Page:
People Making a Difference: Bob Hetherington of


Today I’m very pleased to present an interview with the founder of, Bob Hetherington. is a website devoted to the alternative energy industry. It features an e-magazine and web library, and also includes a news service updated hourly and an events calendar.

Bob founded the website in 2002. Since that time, it has served as a very popular resource for all those interested in alternative energy technologies. They have over 60,000 visits each month.

Bob says about the website,

“We provide an open and unbiased platform where new ideas, systems and solutions can be expressed, shared and cataloged for use by our readers.”

Enjoy the interview and make sure to visit! Thanks again to Bob Hetherington for taking the time out of his busy week to do this interview.

Tell us about yourself and how you became interested in the world of alternative energy.

I’m a mechanical engineer by profession and was in university in the early 70’s when the first gas crisis hit hard. Our faculty entered the Urban Car Competition at that time and we built the winning entry (beating out the likes of MIT and the US Army). It was a LNG (liquid natural gas) powered small sedan with many innovative features that made it not only energy efficient but safer, not polluting and very economical to operate.

I guess that’s when I got interested in alternative energy and I went on to do other projects at school such as studying the feasibility of using a flywheel to store energy in a car etc.

Unfortunately, I got busy paying mortgages and having kids after that. Reality sets in and some of our dreams must be delayed for a while. Unfortunately the alternative energy industry seemed to go into limbo too. The world went from economical small cars and practical living spaces to Hummers, SUV’s and monster homes while politicians and professors kept talking about how nice it would be to save energy and stop polluting the environment.

Too much talk and posturing … no practical products built and marketed.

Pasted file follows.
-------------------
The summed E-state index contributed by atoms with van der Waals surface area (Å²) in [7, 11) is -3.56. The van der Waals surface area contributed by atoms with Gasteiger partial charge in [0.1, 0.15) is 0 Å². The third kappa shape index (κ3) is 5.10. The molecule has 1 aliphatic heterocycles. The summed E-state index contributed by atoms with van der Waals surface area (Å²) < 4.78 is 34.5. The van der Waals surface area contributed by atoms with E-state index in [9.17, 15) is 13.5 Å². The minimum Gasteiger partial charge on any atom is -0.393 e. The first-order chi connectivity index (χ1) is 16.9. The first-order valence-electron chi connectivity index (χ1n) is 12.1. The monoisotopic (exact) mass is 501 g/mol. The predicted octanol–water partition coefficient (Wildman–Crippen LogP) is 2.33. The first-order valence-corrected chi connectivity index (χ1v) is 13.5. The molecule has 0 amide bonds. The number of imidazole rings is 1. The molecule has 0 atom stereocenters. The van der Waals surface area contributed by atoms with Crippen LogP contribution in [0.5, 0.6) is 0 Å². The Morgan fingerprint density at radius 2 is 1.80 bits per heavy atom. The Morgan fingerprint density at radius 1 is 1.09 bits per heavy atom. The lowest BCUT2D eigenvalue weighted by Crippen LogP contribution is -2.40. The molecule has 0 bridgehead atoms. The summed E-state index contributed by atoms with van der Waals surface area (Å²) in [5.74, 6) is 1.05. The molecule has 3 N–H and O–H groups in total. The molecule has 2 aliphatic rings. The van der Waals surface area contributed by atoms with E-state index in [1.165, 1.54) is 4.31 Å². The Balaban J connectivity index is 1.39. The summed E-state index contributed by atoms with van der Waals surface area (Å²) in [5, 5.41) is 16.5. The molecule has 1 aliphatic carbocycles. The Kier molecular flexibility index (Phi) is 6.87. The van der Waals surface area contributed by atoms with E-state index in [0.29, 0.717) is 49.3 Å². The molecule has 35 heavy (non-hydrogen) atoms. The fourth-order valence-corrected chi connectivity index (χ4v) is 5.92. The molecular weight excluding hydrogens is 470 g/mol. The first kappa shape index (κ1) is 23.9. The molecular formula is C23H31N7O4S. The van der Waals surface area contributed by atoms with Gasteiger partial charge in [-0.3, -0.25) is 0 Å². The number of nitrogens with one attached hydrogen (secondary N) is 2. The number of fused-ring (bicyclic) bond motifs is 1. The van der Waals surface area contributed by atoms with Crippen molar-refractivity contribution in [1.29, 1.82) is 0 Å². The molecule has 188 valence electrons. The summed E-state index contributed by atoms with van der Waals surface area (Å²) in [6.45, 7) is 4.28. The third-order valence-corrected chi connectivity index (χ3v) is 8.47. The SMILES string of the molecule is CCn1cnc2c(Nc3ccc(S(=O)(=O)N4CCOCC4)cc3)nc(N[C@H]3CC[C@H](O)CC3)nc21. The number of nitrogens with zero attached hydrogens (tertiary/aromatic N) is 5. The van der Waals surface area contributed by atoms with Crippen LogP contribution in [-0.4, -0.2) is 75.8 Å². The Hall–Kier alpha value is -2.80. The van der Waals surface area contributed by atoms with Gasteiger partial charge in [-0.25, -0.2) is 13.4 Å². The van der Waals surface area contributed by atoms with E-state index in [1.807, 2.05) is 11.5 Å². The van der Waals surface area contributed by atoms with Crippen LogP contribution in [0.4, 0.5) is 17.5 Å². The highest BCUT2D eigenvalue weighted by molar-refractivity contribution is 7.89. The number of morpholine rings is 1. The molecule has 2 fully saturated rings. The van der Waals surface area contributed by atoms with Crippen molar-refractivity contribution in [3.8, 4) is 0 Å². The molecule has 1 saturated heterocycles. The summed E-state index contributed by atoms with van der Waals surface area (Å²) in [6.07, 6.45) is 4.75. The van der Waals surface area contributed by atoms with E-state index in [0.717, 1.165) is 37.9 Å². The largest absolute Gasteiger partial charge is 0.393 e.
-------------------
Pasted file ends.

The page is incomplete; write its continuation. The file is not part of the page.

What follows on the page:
How was the idea for the EarthToys website born?

An Interview with Tabitha Tucker and Shirlee Bucknall of Earthy Family


Today our series about “People Making a Difference” continues with Shirlee Bucknall and her daughter Tabitha Tucker, two of the founders of Earthy Family. Earthy Family is a website with articles and information for families who want to raise their children in a more environmentally friendly manner. The website is based out of Victoria, BC, Canada.

Their mission statement says,

Earthy Family is a family owned and operated business dedicated to fostering family wellness and natural interactions within our physical, social, emotional and spiritual environments. We want to expand the frontiers of the parenting community and enhance meaningful relationships within families, communities and the world.

While environmental awareness is a core part of their philosophy, Earthy Family is now working to increase consciousness of world cultures. Their world travels section is very popular with visitors.

I myself found their website after my wife and I had our son a couple years ago. I was looking for information on using cloth diapers, and found that the website had tons of great information to make informed decisions as parents.

I also noticed they were looking for writers for a new series of family oriented world culture ebooks, and so my wife and I contributed an ebook about Mexico to their site. My wife is from Mexico City and I have spent over 3 years living and working in different parts of Mexico.

Thanks again to Shirlee and Tabitha for taking the time out to do this great interview!

If you’d like to submit an article about natural parenting or an ebook about your favorite country, you can contact Earthy Family here.

You mention on the website that Earthy Family is a project started by families who wanted to create a resource for other families interested in living more harmoniously with the Earth. Can you tell us a little about how the project came to be and who was involved in the beginning?

An interview with Ron Mader of

Photo courtesy of’s Flickr collection

Today we are featuring an interview with professional journalist and activist Ron Mader.

Mr. Mader is a journalist, photographer and founder of the award-winning website, which for over thirteen years has served to explore ecotourism and sustainable tourism around the world.